NewsPublic Affairs / April 20, 2018

Ind. Supreme Court Case Illustrates Challenges With Juvenile Justice System

The Indiana Supreme Court heard arguments Friday in a case that raises questions about what avenues juveniles have for seeking relief if they think their cases weren’t handled properly.Indiana Supreme Court, juvenile justice2018-04-20T00:00:00-04:00
Ind. Supreme Court Case Illustrates Challenges With Juvenile Justice System

The Indiana Supreme Court heard arguments in a case at Owen Valley High School.

Steve Burns/WFIU-WTIU News

The Indiana Supreme Court heard arguments Friday in a case that raises questions about what avenues juveniles have for seeking relief if they think their cases weren’t handled properly.

The case illustrates larger challenges with Indiana’s juvenile justice system, because kids don’t have the same avenues for relief as adults in the criminal justice system.

Court documents say police took the juvenile, J.W., into custody last year for false informing and delinquency after he gave them and hospital personnel his brother’s name and age when he was treated for attempting suicide.

During the teen’s first court date, his attorney told the judge the juvenile was waiving his right to an initial hearing and admitting to the false informing count. The judge ordered the child be placed at Delaware County Juvenile Detention Center.

When an adult pleads guilty to criminal charges, the adult can’t file an appeal. Attorneys for each side disagree on whether the same rule applies to juveniles.

The Court of Appeals previously ordered the case should be sent back to the trial court, where the teen’s attorney can make a motion that would set aside his false informing admission.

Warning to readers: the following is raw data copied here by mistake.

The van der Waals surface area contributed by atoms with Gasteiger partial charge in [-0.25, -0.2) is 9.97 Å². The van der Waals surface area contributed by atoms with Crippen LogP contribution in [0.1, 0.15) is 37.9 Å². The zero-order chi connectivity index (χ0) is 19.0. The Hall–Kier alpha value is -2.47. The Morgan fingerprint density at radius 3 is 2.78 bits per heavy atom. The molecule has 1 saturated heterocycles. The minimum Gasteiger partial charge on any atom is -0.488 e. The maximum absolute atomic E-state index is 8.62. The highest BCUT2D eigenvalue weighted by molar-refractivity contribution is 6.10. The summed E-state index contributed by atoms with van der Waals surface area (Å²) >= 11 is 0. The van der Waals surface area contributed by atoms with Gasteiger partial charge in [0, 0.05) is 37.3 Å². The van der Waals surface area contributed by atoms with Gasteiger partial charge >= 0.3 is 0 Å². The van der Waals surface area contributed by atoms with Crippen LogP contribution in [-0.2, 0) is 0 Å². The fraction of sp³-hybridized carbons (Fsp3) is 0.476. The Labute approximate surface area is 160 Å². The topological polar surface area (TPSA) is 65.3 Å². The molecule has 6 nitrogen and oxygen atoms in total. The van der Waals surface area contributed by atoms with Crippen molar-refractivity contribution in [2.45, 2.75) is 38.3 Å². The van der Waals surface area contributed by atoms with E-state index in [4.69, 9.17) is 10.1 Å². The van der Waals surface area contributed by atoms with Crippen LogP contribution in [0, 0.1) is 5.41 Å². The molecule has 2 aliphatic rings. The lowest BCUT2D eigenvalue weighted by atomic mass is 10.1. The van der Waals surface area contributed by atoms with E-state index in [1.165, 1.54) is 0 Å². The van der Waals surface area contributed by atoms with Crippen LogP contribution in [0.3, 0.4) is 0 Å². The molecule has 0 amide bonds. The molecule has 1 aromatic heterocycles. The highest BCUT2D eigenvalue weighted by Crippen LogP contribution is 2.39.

Court Of Appeals Decision J.W. vs. State of Indiana by Indiana Public Media News on Scribd

Attorney Cara Wieneke represented the juvenile during the Supreme Court hearing Friday. She says neither the juvenile, nor his parents, were advised of their rights at the teen’s initial hearing. She also says the teen’s attorney at the time didn’t explain any alternatives, and his counsel wasn’t effective.

On top of that, the attorney argues the teen never engaged in false informing in the first place. State statute says false informing happens when someone “gives a false report of the commission of a crime or gives false information in the official investigation of the commission of a crime, knowing the report or information to be false.” The teen was at the hospital because he caused harm to himself, not someone else.

Wieneke says the juvenile should be able to appeal all of those issues directly, rather than having to return to the trial court.

“When there’s clear error on the record it doesn’t make sense to go back and make the juvenile do this over again,” she says.

Chief Justice Loretta Rush clarified what’s at stake for the juvenile because of how the case has proceeded thus far.

“And what’s at stake here, that a child gets committed, it’s not a term sentence, so he could go at 17 and have to stay in the DOC until he’s 21 based on a B misdemeanor lying and using his brothers name,” Rush said.

Wieneke says an adult convicted of a false informing charge would only serve up to 120 days in jail.

But the state argues the juvenile should pursue a motion for relief in trial court, because while there’s no record his initial attorney advised the teen of his rights, it could have happened.

Deputy Attorney General Andrew Kobe says that route would allow for seeking additional information.

“Even in a case where there is no record at all, we have a hearing in which the defendant explains ‘I was never told this’ and there can be evidence on the other side where an attorney can say, ‘No, I did tell you that.'”

It’s unclear when justices could rule on the case.

 

 

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